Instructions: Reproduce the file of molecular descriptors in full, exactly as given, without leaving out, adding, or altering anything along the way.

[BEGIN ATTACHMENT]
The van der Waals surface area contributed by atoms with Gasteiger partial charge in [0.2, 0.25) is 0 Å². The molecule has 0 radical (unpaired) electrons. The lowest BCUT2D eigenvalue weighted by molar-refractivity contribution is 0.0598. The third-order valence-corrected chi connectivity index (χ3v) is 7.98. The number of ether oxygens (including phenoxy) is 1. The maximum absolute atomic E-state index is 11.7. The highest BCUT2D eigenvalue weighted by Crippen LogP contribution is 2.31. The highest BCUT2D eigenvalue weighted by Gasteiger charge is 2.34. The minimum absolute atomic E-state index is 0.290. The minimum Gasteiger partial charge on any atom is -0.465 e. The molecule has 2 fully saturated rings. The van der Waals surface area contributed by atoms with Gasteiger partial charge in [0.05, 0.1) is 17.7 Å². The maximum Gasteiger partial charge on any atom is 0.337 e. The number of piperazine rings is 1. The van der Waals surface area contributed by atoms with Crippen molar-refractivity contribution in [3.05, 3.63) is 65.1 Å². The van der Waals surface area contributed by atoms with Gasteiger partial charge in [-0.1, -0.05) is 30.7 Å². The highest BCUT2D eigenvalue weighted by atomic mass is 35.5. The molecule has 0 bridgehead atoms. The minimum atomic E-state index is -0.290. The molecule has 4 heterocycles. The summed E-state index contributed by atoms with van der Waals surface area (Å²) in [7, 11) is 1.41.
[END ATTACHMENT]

The van der Waals surface area contributed by atoms with Gasteiger partial charge in [0.2, 0.25) is 0 Å². The molecule has 0 radical (unpaired) electrons. The lowest BCUT2D eigenvalue weighted by molar-refractivity contribution is 0.0598. The third-order valence-corrected chi connectivity index (χ3v) is 7.98. The number of ether oxygens (including phenoxy) is 1. The maximum absolute atomic E-state index is 11.7. The highest BCUT2D eigenvalue weighted by Crippen LogP contribution is 2.31. The highest BCUT2D eigenvalue weighted by Gasteiger charge is 2.34. The minimum absolute atomic E-state index is 0.290. The minimum Gasteiger partial charge on any atom is -0.465 e. The molecule has 2 fully saturated rings. The van der Waals surface area contributed by atoms with Gasteiger partial charge in [0.05, 0.1) is 17.7 Å². The maximum Gasteiger partial charge on any atom is 0.337 e. The number of piperazine rings is 1. The van der Waals surface area contributed by atoms with Crippen molar-refractivity contribution in [3.05, 3.63) is 65.1 Å². The van der Waals surface area contributed by atoms with Gasteiger partial charge in [-0.1, -0.05) is 30.7 Å². The highest BCUT2D eigenvalue weighted by atomic mass is 35.5. The molecule has 0 bridgehead atoms. The minimum atomic E-state index is -0.290. The molecule has 4 heterocycles. The summed E-state index contributed by atoms with van der Waals surface area (Å²) in [7, 11) is 1.41.